Over one million people attended celebrations in the interior with 400,000 traveling by bus from Albrook terminal.

 

http://www.newsroompanama.com/news/panama/carnival-brought-bumper-crop-tickets

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One killed 10 injured in bus collision

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AT LEAST one person was killed and 10 injured in a collision between a bus and a pickup on Friday morning, Jan 16, in Juan Hombron, Cocle.

the director of the Panama Fire Department, Jaime Villar reported that the 60 seater bus belonged to a private company serving hotels in the beaches area.

The latest incident raises the death toll on Panama highways so far this year to 54.

 

http://www.newsroompanama.com/news/panama/one-killed-10-injured-bus-collision

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One dead 45 injured  in bus crashes

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THE PICKUP driver was killrd
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A second traffic accident in 24 hours involving a bus, sent 15 passengers to hospital on Saturday, February 17, bringing the total of injured in two incidents to 45, and one person dead.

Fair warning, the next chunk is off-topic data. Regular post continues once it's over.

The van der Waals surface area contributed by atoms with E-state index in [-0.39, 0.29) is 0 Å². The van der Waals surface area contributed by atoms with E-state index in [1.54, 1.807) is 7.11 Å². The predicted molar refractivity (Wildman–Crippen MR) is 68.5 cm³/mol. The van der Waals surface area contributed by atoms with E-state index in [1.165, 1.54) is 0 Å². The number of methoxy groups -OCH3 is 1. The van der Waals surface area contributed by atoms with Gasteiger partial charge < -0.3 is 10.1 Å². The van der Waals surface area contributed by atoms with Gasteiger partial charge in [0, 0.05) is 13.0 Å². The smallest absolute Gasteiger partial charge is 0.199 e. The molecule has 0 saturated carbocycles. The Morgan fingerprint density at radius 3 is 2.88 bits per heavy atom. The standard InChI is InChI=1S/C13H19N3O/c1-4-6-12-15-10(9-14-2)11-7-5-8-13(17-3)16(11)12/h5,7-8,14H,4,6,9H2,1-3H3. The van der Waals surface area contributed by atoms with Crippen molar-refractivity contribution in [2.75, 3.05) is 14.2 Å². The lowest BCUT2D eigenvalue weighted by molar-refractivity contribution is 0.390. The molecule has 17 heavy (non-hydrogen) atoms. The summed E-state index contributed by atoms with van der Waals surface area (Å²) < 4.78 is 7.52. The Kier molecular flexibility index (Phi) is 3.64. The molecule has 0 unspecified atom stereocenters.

The latest accident was on the La Pintada-Panama route when a bus believed to be speeding overturned on the Inter-American highway in San Carlos.

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SPEEDING bus.

The injured were taken to hospitals in La Chorrera, Penonomé, San Carlos and Antón, some of which had received victims of the previous incident, a head-on  collision between a pickup and a bus on Friday morning on the Inter-American Highway, about 200 meters from the entrance of the community of Juan Hombrón, El Chirú, Anton, Coclé.

The 25-year-old driver of the pickup was killed, the bus driver and a passenger seated behind him, were critically injured.

 

http://www.newsroompanama.com/news/panama/one-dead-45-injured-bus-crashes

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Third bus accident in five days

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THE THIRD traffic accident in five days involving bus transport was recorded on Sunday, February 18  on the Inter-American Highway, at  San Carlos.

According to early reports, the head-on collision occurred when the driver of a car crossed into the opposite lane and collided with a minibus. At least two people were taken to hospital . bringing the total in three incidents to 47.

 

http://www.newsroompanama.com/news/panama/third-bus-accident-five-days

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Two policemen  die in traffic accidents

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An off-duty police sergeant whose car was hit from behind sending him plunging into a river on Friday afternoon, February 23, was the second officer killed in a traffic accident in 10 days.

The previous death was in Colon when a policeman on bicycle patrol was hit by a car.

National Police Sergeant William Nelson Garcia was killed on the Corridor Sur when crossing the bridge over the River Tapia.

After being hit he lost control of the car and it plunged into the river and died on the spot.